Softball Coach Wins Reversal of Summary Judgment Motion

Jul 31, 2009

Justice Saufley of The Supreme Judicial Court of Maine has held that there was a fact question that precluded summary judgment in the case of a high school softball coach who alleged that her contract was not renewed by the school district because of her sexual orientation.
Kelly Jo Cookson, a lesbian, was the head coach of the Brewer High School varsity softball team between 1993 and 2005. Her teams were generally successful, only missing the playoffs in one season. In 2005, Betsy Webb, the school district’s superintendent at the time, received a complaint from the mother of a player who had recently quit the team. Cookson was accused to verbal abuse and hazing. The complaint accused Cookson of bringing the players to a farm where they touched and walked in sheep feces. During Webb’s investigation, she discovered that there were similar accusations made against Cookson prior to the previous season. The complaint and investigation resulted in Webb issuing a letter of reprimand to Cookson.
Daniel Lee became the new superintendent of the Brewer School Department in September 2005. A month later, Lee learned that a tort claim had been filed by the family that had made the complaint to Webb. Lee had a meeting with Cookson and the athletic director in which Cookson made Lee aware of hazing incidents on other teams. Lee conducted an investigation into the tort claim and learned of the earlier complaint and letter of reprimand. At this same time, Lee was considering whether to recommend Cookson as coach for the 2006 season. Lee learned of Cookson’s sexual orientation some time before he made his hiring recommendation to the School Committee. During this time period, Lee met with parents who expressed support for Cookson. Lee decided not to nominate Cookson for the coaching position. Lee asserted that his decision was based primarily on Cookson’s hazing activities which were in violation of the school’s anti-hazing policy. Lee also believed that Cookson did not provide a “balanced” sports program to the team. Lee nominated Skip Estes, who is straight, for the position. The School Committee then hired Estes as the head softball coach.
Cookson filed suit against the school district alleging employment discrimination in violation of the Maine Human Rights Act.
The Act requires that the employee must establish a prima facie case by demonstrating that (1) the employee is a member of a protected class; (2) the employee applied for and was qualified for the job that the employer was seeking to fill; (3) the employee was not hired for the job; and (4) the job was later filled by a person who was not in the protected class. If the employee makes this showing, a presumption of illegal discrimination is established, and the burden shifts to the employer to produce evidence that the adverse employment action was taken for a legitimate, nondiscriminatory reason. If the employer produces such evidence, the presumption of discrimination is rebutted, and the inquiry shifts to the ultimate burden of persuasion on the issue of intentional discrimination, which remains at all times with the employee. To meet this burden, the employee must demonstrate that the reason asserted by the employer was a pretext and that the true reason was illegal discrimination.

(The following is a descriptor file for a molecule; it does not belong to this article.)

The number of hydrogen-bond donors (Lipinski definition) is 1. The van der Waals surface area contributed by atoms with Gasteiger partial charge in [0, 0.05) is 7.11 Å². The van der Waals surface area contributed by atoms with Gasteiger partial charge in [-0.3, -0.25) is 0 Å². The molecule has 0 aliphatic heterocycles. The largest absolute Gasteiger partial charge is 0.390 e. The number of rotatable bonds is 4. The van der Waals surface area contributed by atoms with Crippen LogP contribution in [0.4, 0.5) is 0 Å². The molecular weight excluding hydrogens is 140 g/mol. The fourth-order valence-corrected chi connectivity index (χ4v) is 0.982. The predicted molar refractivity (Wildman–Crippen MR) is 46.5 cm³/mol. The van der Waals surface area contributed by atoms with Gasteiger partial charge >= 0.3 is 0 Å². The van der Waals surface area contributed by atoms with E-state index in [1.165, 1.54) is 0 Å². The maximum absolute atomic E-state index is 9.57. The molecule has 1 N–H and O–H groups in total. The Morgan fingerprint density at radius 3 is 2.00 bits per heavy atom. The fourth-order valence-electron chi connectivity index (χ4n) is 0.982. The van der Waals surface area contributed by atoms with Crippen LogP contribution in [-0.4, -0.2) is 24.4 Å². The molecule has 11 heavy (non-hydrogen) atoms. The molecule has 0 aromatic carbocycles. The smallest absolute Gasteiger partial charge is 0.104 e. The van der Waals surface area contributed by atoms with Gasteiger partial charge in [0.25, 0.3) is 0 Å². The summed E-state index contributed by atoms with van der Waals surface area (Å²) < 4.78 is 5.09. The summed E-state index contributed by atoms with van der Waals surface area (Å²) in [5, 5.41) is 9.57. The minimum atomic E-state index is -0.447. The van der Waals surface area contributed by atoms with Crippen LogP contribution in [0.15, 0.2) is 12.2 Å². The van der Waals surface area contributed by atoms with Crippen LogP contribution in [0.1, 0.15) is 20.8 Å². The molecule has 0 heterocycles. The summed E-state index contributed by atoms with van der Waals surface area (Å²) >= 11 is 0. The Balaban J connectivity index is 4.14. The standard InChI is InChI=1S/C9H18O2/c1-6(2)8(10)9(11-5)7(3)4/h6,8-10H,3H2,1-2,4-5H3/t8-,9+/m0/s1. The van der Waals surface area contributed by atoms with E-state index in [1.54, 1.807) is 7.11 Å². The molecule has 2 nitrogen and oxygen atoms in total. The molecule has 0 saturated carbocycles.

The Superior Court determined that Cookson had established a prima facie case of discrimination and that the School Department and Lee had articulated a legitimate, nondiscriminatory reason for declining to rehire Cookson. The court then ruled, viewing the evidence in a light most favorable to Cookson, that she had failed to present sufficient evidence that the stated reason she was not rehired was a pretext for illegal discrimination based on her sexual orientation.
The Supreme Judicial Court agreed that Cookson had established a prima facie case and that the School Department had articulated legitimate, nondiscriminatory reasons for not rehiring Cookson. The Supreme Court wrote that “an employee can survive a motion for summary judgment by presenting sufficient evidence from which a jury could reasonably conclude that either (1) the circumstances underlying the employer’s articulated reason are untrue, or (2) even if true, those circumstances were not the actual cause of the employment decision.” Cookson did not dispute that she participated in hazing. She argued that the decision was caused by illegal discrimination based on her sexual orientation. Saufley wrote,
An employee need not convince the court on summary judgment that she was subjected to an adverse employment decision because of her protected status, or even that her version of events is more plausible. Rather, the employee need only assert sufficient facts, supported in the summary judgment record, from which a reasonable fact-finder could disbelieve the employer’s proffered rationale and conclude that illegal discrimination was the true motivating factor.
The Supreme Court held that Cookson has generated a genuine issue of material fact on the issue of pretext. The court noted that there is a material disputed fact as to when Lee learned of Cookson’s sexual orientation relative to his final decision. The Superior Court’s decision was vacated.
Kelly Jo Cookson v. Brewer School Department et al.; Me. Super. Ct.; Pen-07-706; 6/02/09


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